View Full Version : "Personal profile" of computer specs?

November 21st, 2013, 05:47 PM
This question isn't specifically aimed at Linux, just a desire to gauge the general hardware opinion among hardcore techies.

I was shopping on newegg.com today and I had an idea. I wish we could have a "personal profile" of computer specs, which would make finding computers that match/similar to those specs easier. (I know at this point many of you will start screaming 'build your own pc!', but this question is aimed at techies don't want/don't have the time to build a PC, but still like shopping for the correct specs.)

For example, once upon a time I filled out a dating website and I answered all kinds of questions about what kind of partner I'd like. You could label some traits as "preferred' and other traits as "deal-breakers".
I wish there was a computer shopping website that did this for computers! I have specs I "prefer" in a computer and other specs that are "deal-breakers".

When shopping on any of these computer websites (newegg, tigerdirect, amazon, etc) I'm constantly having to readjust stuff, and some options I wish I could list as "preferred" instead of "deal-breaker". I wish I could include and exclude different specs better. I always eventually find something I like, but it takes days of wading thru crap because the search features aren't specific enough.

I think having a profile would solve these problems. The business could find out the types of specs the customers most want and sell this info to manufacturers etc. And the customers could find computers and look at ads they are most interested in. The computers don't have to match exactly to the personal profile specs. It's just a way to more easily find computers similar to what you want.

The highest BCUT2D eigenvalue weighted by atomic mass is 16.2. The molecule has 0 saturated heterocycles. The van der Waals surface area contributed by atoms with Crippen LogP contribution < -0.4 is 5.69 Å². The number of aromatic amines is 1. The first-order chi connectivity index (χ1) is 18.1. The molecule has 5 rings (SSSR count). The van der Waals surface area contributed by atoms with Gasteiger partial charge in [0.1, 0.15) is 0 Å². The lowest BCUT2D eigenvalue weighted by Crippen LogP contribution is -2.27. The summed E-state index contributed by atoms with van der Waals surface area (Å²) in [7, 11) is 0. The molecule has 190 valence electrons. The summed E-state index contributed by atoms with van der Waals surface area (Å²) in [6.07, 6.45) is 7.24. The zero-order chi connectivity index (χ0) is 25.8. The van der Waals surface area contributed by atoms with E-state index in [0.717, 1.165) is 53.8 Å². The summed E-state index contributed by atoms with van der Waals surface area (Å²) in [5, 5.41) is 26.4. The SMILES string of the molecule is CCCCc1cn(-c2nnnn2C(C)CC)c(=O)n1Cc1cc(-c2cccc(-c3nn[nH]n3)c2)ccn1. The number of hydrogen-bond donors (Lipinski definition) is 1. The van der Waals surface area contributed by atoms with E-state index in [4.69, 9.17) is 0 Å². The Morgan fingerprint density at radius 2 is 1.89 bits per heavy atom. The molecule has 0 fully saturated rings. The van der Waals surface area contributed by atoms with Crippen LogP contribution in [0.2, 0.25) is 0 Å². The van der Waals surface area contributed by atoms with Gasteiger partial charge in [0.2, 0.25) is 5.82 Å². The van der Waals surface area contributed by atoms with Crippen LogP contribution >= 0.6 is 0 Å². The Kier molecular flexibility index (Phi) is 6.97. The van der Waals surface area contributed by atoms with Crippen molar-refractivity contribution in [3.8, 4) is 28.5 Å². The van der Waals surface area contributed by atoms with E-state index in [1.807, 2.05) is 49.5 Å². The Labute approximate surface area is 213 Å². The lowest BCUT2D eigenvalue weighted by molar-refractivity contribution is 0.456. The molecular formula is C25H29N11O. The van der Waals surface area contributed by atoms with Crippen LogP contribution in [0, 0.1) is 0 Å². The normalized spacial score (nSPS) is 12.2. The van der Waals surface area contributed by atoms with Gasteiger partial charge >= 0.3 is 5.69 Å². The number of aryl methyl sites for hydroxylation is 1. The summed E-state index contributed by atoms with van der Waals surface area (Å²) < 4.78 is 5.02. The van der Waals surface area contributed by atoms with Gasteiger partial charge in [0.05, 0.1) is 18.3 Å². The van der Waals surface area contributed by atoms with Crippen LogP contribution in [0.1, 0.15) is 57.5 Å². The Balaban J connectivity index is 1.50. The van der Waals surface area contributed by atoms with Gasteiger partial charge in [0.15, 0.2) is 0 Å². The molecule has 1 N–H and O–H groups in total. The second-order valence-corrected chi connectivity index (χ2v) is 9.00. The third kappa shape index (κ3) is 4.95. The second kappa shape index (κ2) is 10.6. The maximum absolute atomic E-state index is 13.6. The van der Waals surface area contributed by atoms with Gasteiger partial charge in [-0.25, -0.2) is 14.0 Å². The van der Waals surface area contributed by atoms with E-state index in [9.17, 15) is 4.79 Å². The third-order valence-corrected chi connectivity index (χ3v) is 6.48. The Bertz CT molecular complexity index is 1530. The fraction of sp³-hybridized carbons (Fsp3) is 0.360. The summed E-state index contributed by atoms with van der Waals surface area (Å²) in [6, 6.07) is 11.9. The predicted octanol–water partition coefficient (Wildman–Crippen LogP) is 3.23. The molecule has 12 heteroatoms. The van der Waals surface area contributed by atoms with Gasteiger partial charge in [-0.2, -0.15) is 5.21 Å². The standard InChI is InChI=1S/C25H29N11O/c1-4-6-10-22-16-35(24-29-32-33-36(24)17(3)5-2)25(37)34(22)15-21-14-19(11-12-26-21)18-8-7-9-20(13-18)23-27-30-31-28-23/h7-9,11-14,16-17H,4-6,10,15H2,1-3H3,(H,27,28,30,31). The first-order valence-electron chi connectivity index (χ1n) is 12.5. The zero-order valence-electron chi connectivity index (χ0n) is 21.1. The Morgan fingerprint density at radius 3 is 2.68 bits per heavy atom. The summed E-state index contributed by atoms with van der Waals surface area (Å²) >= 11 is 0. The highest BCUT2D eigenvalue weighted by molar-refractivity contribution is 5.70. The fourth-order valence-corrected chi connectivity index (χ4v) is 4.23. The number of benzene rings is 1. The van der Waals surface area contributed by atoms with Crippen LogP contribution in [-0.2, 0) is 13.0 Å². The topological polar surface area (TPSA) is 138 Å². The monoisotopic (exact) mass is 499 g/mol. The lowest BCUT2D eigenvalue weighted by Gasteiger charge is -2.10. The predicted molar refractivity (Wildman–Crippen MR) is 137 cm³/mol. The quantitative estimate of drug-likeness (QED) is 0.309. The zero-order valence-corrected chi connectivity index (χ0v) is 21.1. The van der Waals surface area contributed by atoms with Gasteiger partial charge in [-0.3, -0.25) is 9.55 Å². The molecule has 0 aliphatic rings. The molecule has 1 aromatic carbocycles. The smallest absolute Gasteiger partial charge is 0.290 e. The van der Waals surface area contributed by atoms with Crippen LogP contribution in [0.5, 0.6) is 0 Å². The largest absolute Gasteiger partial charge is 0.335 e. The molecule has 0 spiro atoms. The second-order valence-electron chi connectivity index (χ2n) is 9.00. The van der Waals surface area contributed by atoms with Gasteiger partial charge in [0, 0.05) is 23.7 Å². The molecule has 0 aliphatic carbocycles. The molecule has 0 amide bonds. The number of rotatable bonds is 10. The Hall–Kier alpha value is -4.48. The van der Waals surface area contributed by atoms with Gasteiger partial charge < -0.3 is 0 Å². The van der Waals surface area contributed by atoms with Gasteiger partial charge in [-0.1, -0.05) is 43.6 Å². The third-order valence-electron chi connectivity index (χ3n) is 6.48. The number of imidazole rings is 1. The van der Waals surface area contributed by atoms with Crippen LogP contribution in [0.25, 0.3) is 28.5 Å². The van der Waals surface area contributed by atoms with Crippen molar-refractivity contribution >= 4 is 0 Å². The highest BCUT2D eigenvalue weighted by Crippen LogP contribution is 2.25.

What do you guys think about this? Would this be a great idea for that "middle class" of people who do care about specs, but don't want to build their own?
This "middle class" covers a very large range, from the people who just barely know they want a certain amount of RAM, to the other end of the spectrum where they want to be much more specific.

November 21st, 2013, 07:54 PM
This is not a support question, is it? It should be put into the discussion sections of the forum.

I think that you are coming at this from the wrong direction. For some years past laptops have been as powerful as desktop machines. Right now there are smartphones that match laptops and desktops as to computing power. The issue for anyone wishing to install a Linux distribution is not so much the capabilities of the hardware but compatibility with Linux. Checking if the hardware is Ubuntu certified will avoid issues.



November 21st, 2013, 08:07 PM
Moved to ​The Cafe

November 21st, 2013, 11:02 PM
How often do you buy computers, and is it really often enough that the same set of specs would be relevant the next time?

November 22nd, 2013, 02:28 PM
How often do you buy computers, and is it really often enough that the same set of specs would be relevant the next time?
When the mother board dies...And i pretty much look for a similar machine. I go for middle or the road specs as I like just a good old average computer.

Lars Noodén
November 22nd, 2013, 03:17 PM
There's also the question of finding the right tool for the job. Lately we've had a desert consisting only of x86. IBM has recently invested another $1 billion in Linux but this time mostly on PowerPC. They earned their money back within a year last time. So this time we should also see big effects.

But on servers, I'd expect Sparc or PowerPC for LAMP stacks and such. Or even ARM for just a home file sharing machine. But unlike IBM, Oracle doesn't seem to know what it has so I figure we'll see even less Sparc.

On routers and network appliances probably MIPS or x86.

On mobile devices, ARM.

On destkop MIPS or PPC.